For those  of you unconvinced, please please  follow my links! And this one while you're at it. And then if you're still not convince, that's not my problem. 'Cause haters gonna hate.

Thursday, February 23, 2012

La Cenerentola

As a reward for signing up for the Wiener Staatsoper newsletter, I got the best birthday present ever from a company: a free opera ticket! I got to choose my ticket, and ended up getting a center balcony seat to Rossini's La Cenerentola, a comedic interpretation of the Cinderella story, at the Volksoper. Very nice.

What was not so nice was the coat check lady, who, waited on about six old people before she took my coat, looked me up and down and said, "You have a seat in the BALCONY?" (full price for the ticket was €80), to which I replied, "Indeed I do." I fought the urge to stick my tongue out at her.

It was my first time to the Volksoper as well. My landlady doesn't like the Volksoper, but I thought the production was charming. Really, La Cenerentola is more of an operette, seeing as there are only six characters, and the show has only two acts. The story goes that a girl is enslaved by her stepfather to do the housework and care for her two ugly stepsisters. Then, one day, the prince comes into the village disguised as his valet and he and Cenerentola fall in love. Unbeknownst to the sisters, however. They take the valet for the real prince, and fight over him. That's most of the thing. And then, at the end, good triumps and Cenerentola and the prince are married and live happily ever after, at least until curtain call.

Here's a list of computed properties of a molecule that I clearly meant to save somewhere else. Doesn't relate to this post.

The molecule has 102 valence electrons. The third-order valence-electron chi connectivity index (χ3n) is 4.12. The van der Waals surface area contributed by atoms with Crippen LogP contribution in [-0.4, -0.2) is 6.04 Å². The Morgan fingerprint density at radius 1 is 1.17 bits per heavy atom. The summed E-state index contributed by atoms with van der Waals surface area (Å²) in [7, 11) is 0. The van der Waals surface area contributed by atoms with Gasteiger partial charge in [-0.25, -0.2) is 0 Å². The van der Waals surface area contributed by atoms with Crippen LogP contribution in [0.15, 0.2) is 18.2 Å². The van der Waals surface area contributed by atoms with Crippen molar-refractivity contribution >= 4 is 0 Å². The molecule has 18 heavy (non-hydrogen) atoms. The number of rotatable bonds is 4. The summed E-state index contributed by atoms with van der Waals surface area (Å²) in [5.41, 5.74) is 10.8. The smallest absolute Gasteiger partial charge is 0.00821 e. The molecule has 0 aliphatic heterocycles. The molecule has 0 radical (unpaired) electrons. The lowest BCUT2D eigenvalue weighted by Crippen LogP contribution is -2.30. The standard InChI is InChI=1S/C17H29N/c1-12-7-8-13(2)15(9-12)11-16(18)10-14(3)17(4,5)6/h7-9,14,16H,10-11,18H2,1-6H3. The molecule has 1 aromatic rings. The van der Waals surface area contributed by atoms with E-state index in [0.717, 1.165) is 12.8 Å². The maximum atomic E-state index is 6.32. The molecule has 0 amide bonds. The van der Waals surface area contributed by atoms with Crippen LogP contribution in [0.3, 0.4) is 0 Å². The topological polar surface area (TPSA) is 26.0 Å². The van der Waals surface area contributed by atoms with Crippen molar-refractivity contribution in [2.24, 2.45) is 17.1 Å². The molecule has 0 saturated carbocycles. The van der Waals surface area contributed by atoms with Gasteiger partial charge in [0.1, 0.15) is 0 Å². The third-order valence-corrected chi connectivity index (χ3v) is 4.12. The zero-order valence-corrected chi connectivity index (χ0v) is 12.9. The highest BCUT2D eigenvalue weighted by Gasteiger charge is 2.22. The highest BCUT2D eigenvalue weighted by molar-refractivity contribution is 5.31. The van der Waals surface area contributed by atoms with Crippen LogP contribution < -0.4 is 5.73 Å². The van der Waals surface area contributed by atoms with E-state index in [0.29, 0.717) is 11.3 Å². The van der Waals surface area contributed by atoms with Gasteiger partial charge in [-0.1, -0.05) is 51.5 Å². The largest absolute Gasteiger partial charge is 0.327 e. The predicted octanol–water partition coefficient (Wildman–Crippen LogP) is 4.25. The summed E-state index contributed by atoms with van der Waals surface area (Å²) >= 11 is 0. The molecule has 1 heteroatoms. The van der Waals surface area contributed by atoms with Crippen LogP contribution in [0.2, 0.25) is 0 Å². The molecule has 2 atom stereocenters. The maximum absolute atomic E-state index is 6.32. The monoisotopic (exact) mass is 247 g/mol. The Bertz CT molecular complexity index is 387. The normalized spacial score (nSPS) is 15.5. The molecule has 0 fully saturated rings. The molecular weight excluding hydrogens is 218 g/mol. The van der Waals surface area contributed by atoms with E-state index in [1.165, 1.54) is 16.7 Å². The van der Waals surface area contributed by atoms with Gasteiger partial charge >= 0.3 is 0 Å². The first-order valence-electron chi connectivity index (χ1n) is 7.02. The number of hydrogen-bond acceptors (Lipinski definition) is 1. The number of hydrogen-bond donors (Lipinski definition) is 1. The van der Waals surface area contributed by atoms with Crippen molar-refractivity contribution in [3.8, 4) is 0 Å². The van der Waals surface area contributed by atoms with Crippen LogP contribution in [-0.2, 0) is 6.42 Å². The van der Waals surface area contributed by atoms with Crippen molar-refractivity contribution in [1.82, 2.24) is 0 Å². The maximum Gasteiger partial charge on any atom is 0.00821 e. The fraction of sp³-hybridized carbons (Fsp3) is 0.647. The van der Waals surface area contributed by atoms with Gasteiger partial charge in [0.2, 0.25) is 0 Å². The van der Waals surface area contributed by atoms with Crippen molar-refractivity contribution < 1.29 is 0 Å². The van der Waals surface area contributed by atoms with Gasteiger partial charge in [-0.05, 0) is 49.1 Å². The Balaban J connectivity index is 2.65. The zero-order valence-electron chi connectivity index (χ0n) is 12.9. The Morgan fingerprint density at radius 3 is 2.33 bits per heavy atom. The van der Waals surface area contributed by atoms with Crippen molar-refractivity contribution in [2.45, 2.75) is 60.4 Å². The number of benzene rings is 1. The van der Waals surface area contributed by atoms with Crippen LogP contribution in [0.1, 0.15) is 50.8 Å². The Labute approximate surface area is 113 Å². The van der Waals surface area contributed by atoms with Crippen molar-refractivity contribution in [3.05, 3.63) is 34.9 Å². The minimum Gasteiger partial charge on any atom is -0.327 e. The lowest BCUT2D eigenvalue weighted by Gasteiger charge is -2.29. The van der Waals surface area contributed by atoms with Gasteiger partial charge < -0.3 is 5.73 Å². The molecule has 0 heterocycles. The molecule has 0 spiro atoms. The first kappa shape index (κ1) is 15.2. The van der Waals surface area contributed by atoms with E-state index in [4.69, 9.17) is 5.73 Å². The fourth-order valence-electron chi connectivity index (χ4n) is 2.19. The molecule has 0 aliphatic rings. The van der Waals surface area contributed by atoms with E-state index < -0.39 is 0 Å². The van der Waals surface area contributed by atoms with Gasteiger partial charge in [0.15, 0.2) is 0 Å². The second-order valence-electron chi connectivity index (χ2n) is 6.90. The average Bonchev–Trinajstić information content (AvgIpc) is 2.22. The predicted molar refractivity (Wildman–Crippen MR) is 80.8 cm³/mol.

I loved the performance, in fact. The part of Cenerentola is sung by a Contralto or Mezzo Soprano. Being a Mezzo, I liked that. Also, the costumes were outrageous - they did overdone baroque to a T. The physical humor between the stepsisters was also magnificent. Those ladies can do acrobatics! And, come to think of it, the sets were a bit bland, which fit with the smallness of the production (in contrast to Die Zauberflöte) and contrasted finely with the costuming. But, I cannot forgive the lack of attention to color scheme: one sister had a peachy costume, the other had a mint green one (otherwise identical) and the father had a forest green costume. The walls were also green, and there was JUST TOO MUCH GREEN! I would have done the walls in gray or blue, and the father in purple. Cenerentola's ball gown was white (Disney inspiration, anyone?) and the prince wore red, which made the whole thing too Christmas party for me - thus, blue walls. Or gray.